Off the Shelf: Exploring the Torah with Mussar principles

There are many lenses through which to view the Torah. Over the years, a variety of commentaries have appeared focusing on specific viewpoints – from feminist to LGBTQ to men’s issues – in order to challenge our ideas about the biblical text. One recent work offers a different approach: “The Mussar Torah Commentary: A Spiritual Path to Living a Meaningful and Ethical Life” edited by Rabbi Barry H. Block (Central Conference of American Rabbis) uses Mussar principles to offer insights into better understanding the text and create more spiritual lives.
Block translates Mussar as “(Jewish) ethical discipline,” although it has also been defined as correction, ethics and instruction. The book opens with a listing of 33 different middot (the singular is middah), which Block defines in his glossary as “virtue, value, characteristic, attribute.” A few examples include avanah (humility), emunah (faith), kaas (anger), kinah (jealousy), m’chilah (forgiveness), savlanut (patience), tzedek (justice) and z’rizut (alacrity). All human beings contain these middot; the amount differs in each individual. The practice of Mussar is to help people recognize the middot that form their personality and learn ways to counter their negative aspects. However, the aim of the practice is not self-improvement; rather, Mussar seeks to bring holiness into the world. All the middot have positive and negative aspects to them, something discussed in the essays.
The collection’s purpose is not to teach Mussar directly, but, as Block notes in his introduction, to “craft Torah commentary based on Mussar.” The authors were asked not to write directly about a middah, but to “craft Torah commentaries grounded firmly in the parashah, teaching Torah while teaching Mussar.” Each essay looks at a Torah portion through the lense of a particular middah. The authors also offer “questions to ask,” practice for the middah under discussion and other middot to consider for that portion. 
At first, it felt as if the essays were focusing more on the middah rather than the biblical text, as if the author was imposing a particular Mussar trait on that portion. However, this may be because of the book’s unusual focus: the more I read, the easier it was to see what the writers were attempting to accomplish. Some essay spoke to me more than others due to the particular issue under discussion. Some of my favorites include:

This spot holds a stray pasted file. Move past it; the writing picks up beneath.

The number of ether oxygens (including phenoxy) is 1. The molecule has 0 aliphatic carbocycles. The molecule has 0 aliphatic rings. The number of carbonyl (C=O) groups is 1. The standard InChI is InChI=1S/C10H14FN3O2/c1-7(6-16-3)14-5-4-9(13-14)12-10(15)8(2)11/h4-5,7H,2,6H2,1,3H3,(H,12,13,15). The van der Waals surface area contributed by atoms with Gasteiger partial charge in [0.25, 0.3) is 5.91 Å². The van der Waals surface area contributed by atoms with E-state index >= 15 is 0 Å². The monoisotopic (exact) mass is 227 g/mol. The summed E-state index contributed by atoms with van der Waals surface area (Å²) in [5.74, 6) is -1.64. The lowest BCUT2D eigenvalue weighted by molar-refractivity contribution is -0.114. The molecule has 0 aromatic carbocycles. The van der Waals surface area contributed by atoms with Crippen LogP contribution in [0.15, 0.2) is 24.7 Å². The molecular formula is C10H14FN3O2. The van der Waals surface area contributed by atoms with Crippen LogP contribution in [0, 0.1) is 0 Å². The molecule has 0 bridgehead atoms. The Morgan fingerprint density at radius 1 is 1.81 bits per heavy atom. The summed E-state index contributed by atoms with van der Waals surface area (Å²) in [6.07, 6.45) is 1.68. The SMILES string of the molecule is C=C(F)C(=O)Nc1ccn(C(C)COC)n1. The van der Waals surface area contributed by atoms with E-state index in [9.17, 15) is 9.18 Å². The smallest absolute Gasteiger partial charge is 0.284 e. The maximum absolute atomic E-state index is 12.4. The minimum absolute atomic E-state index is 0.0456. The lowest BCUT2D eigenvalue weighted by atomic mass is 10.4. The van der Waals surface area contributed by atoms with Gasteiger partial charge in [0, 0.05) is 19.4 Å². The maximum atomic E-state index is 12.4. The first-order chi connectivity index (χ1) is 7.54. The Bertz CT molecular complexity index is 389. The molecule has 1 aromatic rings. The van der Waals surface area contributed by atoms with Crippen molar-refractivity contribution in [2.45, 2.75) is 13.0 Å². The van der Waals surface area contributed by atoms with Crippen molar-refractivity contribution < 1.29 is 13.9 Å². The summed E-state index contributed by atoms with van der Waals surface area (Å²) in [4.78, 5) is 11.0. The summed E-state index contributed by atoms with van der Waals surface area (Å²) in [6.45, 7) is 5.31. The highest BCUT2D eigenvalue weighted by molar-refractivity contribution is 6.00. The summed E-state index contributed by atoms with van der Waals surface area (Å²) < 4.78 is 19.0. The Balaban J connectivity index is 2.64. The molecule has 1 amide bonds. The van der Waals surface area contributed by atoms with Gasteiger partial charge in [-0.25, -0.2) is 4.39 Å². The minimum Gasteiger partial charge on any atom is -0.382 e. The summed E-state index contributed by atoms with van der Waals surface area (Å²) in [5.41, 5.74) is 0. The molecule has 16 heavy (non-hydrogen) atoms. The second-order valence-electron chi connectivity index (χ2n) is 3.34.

Mishpatim – Rabbi Dr. Shmuly Yanklowitz writes about the practical steps that one can take in order not to be overwhelmed by life’s trials and tribulations in “M’nuchat HaNefesh – Equanimity: Finding Peace in Responsibility” The author also suggests ways to recognize our limitations, while still finding spirituality in our daily lives.
Ki Tisa – In “Kaas – the Value of Anger,” Rabbi Mari Chernow discusses ways to control and use our anger to make the world a better place. She notes that sometimes anger can inform us that “transformative change is necessary.” Anger has also led to the creation of important social movements such as Black Lives Matter and Me Too. She notes that there is a place for anger in the world, but that we must be careful to not under, or over, react.
Vayikra – Rabbi David Jaffee looks at different ways of thinking about generosity in “N’divut – Generosity: Giving Away, Bringing Close.” He talks about the importance of giving, but notes that there are multiple levels of giving in enduring relationships, suggesting that “strong relationships cannot rely only on freewill desire to give and take... On the other hand, relationships must be more than obligations.” 
Tazria – In “Rachamim – Mercy: Seeing the Whole Person,” Rabbi Lisa J. Grushcow, D.Phil., looks at how, when someone becomes ill, we often see the illness, not the whole person. She notes that many people distance themselves from those who are ill, unable to see the humanity that still exists even in the most ill. Grushcow uses the role of the priest in the Torah portion to show how the biblical text teaches the priest not to just see illness, but the whole person – to recognize a person’s place in the community.
B’chikotia: Rabbi Marla Joy Subeck Spanjer, D.D., discusses ways to live a satisfactory life in spite of living an imperfect world in “Histapkut – Simplicity: Recognizing Our Blessings.” Her essay talks about the need for perspective and the importance of realizing the blessings we have in our lives, even if we have not achieved all our goals or attained all we wished in life.
Readers who are already familiar with Mussar’s principles will find “The Mussar Torah Commentary” an additional way to incorporate them into their lives. Those who want to learn more about Mussar will see how those principles can be used for Torah study. Anyone, like myself, who loves reading Torah commentaries with a different focus will find “The Mussar Torah Commentary” an excellent addition to their bookshelf.